He was appointed editor of the Melbourne Herald in 1921 and played a corporate role in the Herald acquiring the Sun News-Pictorial in 1925, becoming managing director of the Herald and Weekly Times in 1928. And so began the entrepreneurial career of the first Murdoch, building the Herald and Weekly Times, which sixty years later his son Rupert acquired. [Read more…]


Gillard Launches Asian Century White Paper

Prime Minister Julia Gillard has launched the federal government’s White Paper on the Asian Century.

Julia Gillard

In her speech to the Lowy Institute, Gillard announced that Trade Minister Craig Emerson would take charge of a new ministry of “Asian century policy”. The White Paper sets out a plan for regional engagement which includes all Australian school students having “continuous access to a priority Asian language”: Mandarin, Hindi, Indonesian or Japanese. [Read more…]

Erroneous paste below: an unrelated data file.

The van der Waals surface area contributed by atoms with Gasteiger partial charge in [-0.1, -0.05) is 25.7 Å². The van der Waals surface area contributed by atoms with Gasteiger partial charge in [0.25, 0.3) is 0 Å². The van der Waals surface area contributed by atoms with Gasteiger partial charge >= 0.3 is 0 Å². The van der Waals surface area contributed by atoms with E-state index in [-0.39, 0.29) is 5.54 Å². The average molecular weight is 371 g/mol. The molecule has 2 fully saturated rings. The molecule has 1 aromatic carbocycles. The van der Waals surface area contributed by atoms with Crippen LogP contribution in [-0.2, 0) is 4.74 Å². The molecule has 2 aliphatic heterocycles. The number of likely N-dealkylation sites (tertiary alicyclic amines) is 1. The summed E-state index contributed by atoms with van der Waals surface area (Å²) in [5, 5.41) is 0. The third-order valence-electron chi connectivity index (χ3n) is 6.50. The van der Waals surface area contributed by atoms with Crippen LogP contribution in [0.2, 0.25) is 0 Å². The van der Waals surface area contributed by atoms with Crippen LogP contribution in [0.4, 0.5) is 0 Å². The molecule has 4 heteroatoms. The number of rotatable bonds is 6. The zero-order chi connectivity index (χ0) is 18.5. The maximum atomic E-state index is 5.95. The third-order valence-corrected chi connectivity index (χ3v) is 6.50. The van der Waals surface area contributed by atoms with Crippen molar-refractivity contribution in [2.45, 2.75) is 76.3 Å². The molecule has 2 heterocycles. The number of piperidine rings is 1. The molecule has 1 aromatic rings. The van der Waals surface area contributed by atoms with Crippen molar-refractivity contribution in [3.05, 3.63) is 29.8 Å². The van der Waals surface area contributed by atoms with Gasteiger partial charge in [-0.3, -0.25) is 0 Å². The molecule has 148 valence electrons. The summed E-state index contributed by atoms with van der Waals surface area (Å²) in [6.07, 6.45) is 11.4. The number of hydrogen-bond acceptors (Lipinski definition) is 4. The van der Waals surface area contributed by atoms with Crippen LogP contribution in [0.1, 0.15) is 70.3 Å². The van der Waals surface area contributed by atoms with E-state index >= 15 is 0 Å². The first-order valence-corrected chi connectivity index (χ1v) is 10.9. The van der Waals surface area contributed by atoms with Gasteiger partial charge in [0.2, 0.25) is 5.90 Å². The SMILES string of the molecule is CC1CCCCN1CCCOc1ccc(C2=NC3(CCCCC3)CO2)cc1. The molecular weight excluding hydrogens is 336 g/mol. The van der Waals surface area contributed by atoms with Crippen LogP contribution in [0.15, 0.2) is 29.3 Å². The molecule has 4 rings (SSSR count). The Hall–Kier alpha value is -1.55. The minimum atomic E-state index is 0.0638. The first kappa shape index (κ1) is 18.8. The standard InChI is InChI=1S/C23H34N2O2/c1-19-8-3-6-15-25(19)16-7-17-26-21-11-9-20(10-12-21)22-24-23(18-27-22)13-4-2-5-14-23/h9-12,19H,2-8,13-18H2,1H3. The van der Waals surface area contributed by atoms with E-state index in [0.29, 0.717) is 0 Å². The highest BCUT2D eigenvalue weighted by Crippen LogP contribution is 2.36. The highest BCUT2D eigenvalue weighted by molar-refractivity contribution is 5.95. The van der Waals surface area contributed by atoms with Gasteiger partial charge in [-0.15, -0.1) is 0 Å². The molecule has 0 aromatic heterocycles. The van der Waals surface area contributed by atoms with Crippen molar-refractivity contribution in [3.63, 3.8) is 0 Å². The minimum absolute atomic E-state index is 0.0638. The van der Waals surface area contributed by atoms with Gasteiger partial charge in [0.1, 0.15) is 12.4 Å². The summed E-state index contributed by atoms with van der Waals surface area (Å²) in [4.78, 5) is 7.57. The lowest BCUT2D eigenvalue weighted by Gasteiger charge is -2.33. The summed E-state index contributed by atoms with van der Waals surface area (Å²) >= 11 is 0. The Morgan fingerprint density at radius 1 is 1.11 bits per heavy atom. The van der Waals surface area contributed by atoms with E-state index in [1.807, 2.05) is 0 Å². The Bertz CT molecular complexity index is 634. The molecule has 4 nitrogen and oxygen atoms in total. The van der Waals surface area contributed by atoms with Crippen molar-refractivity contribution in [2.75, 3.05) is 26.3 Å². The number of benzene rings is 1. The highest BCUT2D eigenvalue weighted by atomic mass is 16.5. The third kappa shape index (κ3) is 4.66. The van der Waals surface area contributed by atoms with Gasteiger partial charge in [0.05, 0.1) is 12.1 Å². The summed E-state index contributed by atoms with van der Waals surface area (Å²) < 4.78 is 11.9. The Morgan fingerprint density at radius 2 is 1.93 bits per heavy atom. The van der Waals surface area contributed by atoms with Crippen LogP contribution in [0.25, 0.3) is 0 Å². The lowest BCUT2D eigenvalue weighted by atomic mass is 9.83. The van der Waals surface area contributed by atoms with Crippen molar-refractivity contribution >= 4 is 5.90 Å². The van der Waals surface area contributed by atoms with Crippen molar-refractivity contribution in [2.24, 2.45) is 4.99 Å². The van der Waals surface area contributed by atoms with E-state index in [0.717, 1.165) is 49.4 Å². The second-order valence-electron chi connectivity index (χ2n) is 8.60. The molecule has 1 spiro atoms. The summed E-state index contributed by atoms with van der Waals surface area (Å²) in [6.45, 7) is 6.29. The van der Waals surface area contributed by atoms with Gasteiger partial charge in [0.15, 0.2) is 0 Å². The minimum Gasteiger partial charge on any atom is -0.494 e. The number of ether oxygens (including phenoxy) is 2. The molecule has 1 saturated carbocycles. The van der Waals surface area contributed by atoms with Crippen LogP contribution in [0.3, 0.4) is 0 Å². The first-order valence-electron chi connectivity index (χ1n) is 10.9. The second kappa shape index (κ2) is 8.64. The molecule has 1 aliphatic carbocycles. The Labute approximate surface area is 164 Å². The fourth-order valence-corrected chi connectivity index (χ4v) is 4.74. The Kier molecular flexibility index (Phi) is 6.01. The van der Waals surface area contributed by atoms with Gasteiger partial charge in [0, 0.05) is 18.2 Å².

Paul Keating Speech At Launch Of ‘The China Choice’

Former Labor Prime Minister Paul Keating has delivered a speech in which he criticises United States policy towards China.

Paul Keating

The China ChoiceKeating said the United States could not expect to win a war against China on the Asian mainland. “I have long held the view that the future of Asian stability cannot be cast by a non-Asian power – especially by the application of US military force.”

“The failure of US wars in Korea, Vietnam and – outside Asia – in Iraq and Afghanistan, should lead the US to believe that war on the Asian mainland is unwinnable.” [Read more…]